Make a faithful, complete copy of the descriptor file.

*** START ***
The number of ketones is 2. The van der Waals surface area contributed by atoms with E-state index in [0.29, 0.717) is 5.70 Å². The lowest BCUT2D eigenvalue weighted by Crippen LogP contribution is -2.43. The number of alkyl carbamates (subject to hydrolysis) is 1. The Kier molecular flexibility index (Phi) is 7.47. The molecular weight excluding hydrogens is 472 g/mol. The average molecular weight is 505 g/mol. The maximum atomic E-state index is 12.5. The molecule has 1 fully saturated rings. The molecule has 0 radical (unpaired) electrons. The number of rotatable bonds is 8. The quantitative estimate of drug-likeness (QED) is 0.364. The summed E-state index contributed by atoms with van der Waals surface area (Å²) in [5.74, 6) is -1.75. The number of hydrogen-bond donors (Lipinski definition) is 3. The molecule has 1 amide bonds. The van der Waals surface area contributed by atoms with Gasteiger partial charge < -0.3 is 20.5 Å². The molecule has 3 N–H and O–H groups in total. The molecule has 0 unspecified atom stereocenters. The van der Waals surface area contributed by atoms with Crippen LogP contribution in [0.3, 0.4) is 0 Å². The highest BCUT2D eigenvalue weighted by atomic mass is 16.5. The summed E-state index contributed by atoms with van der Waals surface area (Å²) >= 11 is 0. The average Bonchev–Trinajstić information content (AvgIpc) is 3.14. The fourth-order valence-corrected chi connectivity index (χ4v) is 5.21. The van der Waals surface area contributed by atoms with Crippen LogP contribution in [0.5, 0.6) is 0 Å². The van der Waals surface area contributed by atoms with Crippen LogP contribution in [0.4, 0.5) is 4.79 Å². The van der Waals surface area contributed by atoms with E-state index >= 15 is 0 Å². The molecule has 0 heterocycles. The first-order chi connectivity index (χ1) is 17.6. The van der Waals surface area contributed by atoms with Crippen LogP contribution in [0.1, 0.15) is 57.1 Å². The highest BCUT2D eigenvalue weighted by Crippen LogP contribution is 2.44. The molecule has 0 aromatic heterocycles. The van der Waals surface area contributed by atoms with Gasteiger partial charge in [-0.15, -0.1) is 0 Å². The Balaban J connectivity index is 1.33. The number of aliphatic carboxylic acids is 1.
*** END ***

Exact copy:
The number of ketones is 2. The van der Waals surface area contributed by atoms with E-state index in [0.29, 0.717) is 5.70 Å². The lowest BCUT2D eigenvalue weighted by Crippen LogP contribution is -2.43. The number of alkyl carbamates (subject to hydrolysis) is 1. The Kier molecular flexibility index (Phi) is 7.47. The molecular weight excluding hydrogens is 472 g/mol. The average molecular weight is 505 g/mol. The maximum atomic E-state index is 12.5. The molecule has 1 fully saturated rings. The molecule has 0 radical (unpaired) electrons. The number of rotatable bonds is 8. The quantitative estimate of drug-likeness (QED) is 0.364. The summed E-state index contributed by atoms with van der Waals surface area (Å²) in [5.74, 6) is -1.75. The number of hydrogen-bond donors (Lipinski definition) is 3. The molecule has 1 amide bonds. The van der Waals surface area contributed by atoms with Gasteiger partial charge < -0.3 is 20.5 Å². The molecule has 3 N–H and O–H groups in total. The molecule has 0 unspecified atom stereocenters. The van der Waals surface area contributed by atoms with Crippen LogP contribution in [0.3, 0.4) is 0 Å². The highest BCUT2D eigenvalue weighted by atomic mass is 16.5. The summed E-state index contributed by atoms with van der Waals surface area (Å²) >= 11 is 0. The average Bonchev–Trinajstić information content (AvgIpc) is 3.14. The fourth-order valence-corrected chi connectivity index (χ4v) is 5.21. The van der Waals surface area contributed by atoms with Crippen LogP contribution in [0.5, 0.6) is 0 Å². The van der Waals surface area contributed by atoms with Crippen LogP contribution in [0.4, 0.5) is 4.79 Å². The van der Waals surface area contributed by atoms with E-state index >= 15 is 0 Å². The molecule has 0 heterocycles. The first-order chi connectivity index (χ1) is 17.6. The van der Waals surface area contributed by atoms with Crippen LogP contribution in [0.1, 0.15) is 57.1 Å². The highest BCUT2D eigenvalue weighted by Crippen LogP contribution is 2.44. The molecule has 0 aromatic heterocycles. The van der Waals surface area contributed by atoms with Gasteiger partial charge in [-0.15, -0.1) is 0 Å². The Balaban J connectivity index is 1.33. The number of aliphatic carboxylic acids is 1.